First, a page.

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Lake County Record Bee: Senate Bill 1182 ticks class scores up with clean energy plan


OAKLAND >> Given the extreme weather events of recent decades, schools must prepare future generations for a technological world everyone must navigate while requiring a safe environment to do so.

One concerned parent felt so strongly about the need to change the course of the upheaval of atmospheric conditions, he left his job as a fifth grade teacher to devote full time to steer the evolving graduating classes of youth to thrive in a scholastic environment that raised standards enough to assure success. Johnathan Klein is the parent of two teenage daughters, who were tempered by conditions of the pandemic, yet with efforts of like-minded people, he co-founded Undauntedk12 a nonprofit intended to set climate conditions in the classroom so lessons would not again be disrupted by volatile outside events.

“Our kids spend more time in class than anywhere but schools are not prepared to keep them healthy, safe and learning,” he said. “So, there had to be a way to make sure school building and playgrounds are resilient for extreme heat and wildfire smoke during disaster events. On top of that, our schools were designed for another time and different climate,” he said. “And 40% of our schools are over 50 years old. We have buildings designed without air conditioning. Yet with climate change we now have many more 90 degree and 100 degree days that have an impact on climate.”

But Klein has a powerful ally on his side in the guise of State Senator Lena Gonzalez, (D-33) of Long Beach the author of SB 1182.

On May 21, 2024, Majority Leader Gonzalez’s (D-Long Beach) Senate Bill 1182, the Climate Resilient Schools Act, was approved by the Senate with a vote of 35-0. The Climate Resilient Schools Act aims to safeguard students and communities from the effects of climate change and severe weather by instructing the California Energy Commission to develop a comprehensive master plan to reduce climate risks and promote sustainability in schools.

“Schools are essential community hubs that need to be ready to serve students and families in the face of climate change and severe weather, especially in low-income communities of color,” said Gonzalez via an email. “With SB 1182, The Climate Resilient Schools Act, we can make sure our schools are prepared to meet climate challenges while at the same time capitalizing on upcoming federal funds to create more sustainable schools. I am thankful to my Senate colleagues for supporting the bill today.” Klein pointed out the bill must still move through the Assembly were it first must pass muster in the Education Committee and then the Committee on Utilities and Energy, where if successful, could go to Gov. Newsom’s desk for his signature into law. “This is an unfolding emergency and we need a plan to ensure our school campuses are sites of sustainability, resiliency and health.”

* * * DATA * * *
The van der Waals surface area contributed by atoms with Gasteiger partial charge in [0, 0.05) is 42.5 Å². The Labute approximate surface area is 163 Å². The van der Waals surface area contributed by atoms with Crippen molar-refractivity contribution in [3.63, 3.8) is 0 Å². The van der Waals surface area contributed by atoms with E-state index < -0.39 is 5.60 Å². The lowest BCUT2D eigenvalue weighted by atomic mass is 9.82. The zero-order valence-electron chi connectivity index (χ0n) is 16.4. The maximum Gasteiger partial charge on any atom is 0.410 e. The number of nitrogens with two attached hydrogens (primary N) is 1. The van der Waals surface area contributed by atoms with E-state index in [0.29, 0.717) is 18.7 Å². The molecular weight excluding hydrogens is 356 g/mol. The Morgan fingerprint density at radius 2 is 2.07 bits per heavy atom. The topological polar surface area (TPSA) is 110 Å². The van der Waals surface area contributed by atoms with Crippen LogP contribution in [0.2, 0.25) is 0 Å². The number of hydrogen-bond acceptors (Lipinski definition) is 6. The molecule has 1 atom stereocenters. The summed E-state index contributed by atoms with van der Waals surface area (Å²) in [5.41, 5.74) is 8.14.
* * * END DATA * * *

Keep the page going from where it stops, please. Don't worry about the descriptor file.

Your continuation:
Klein went on, they must identify across the state where are the most vulnerable campuses and students to climate impacts. and then they must collaborate with multiple agencies so, the plan is about explaining what everybody’s role (is) and how they should be resourced to face the climate imperative. And another need is to recommend cost estimates for the future school infrastructure. “The HVAC systems, adequate ventilation,” he said. “But a big part of the plan is how to achieve de-carbonization, which mean clean energy, HVAC systems that don’t run on fossil fuels. And one of the most important things we can do is elect leaders who’d commit priorities to climate action; stop burning fuels and decrease our emissions.”

Alvin Lee is executive director of a nonprofit GENup, California’s largest youth policy organization. “We collaborated with Undauntedk12 on helping pass 1182, he said. “Every year we do a lot of legislative advocacy. From our perspective, environmentalism is one of the most pressing issues of our time. Climate and education are interconnected issues and it is incumbent for us to take up the goal.” He noted, as climate and extreme temperatures become more pervasive, climate induced illness will affect more students. “We want to make sure students have a high quality learning environment not disrupted by climate linked events. California has increasing temperatures and schools with a lot of asphalt make temperature more intense. This bill aims to improve classroom outcomes with clean energy.”

Read this article on the Lake County Record Bee, here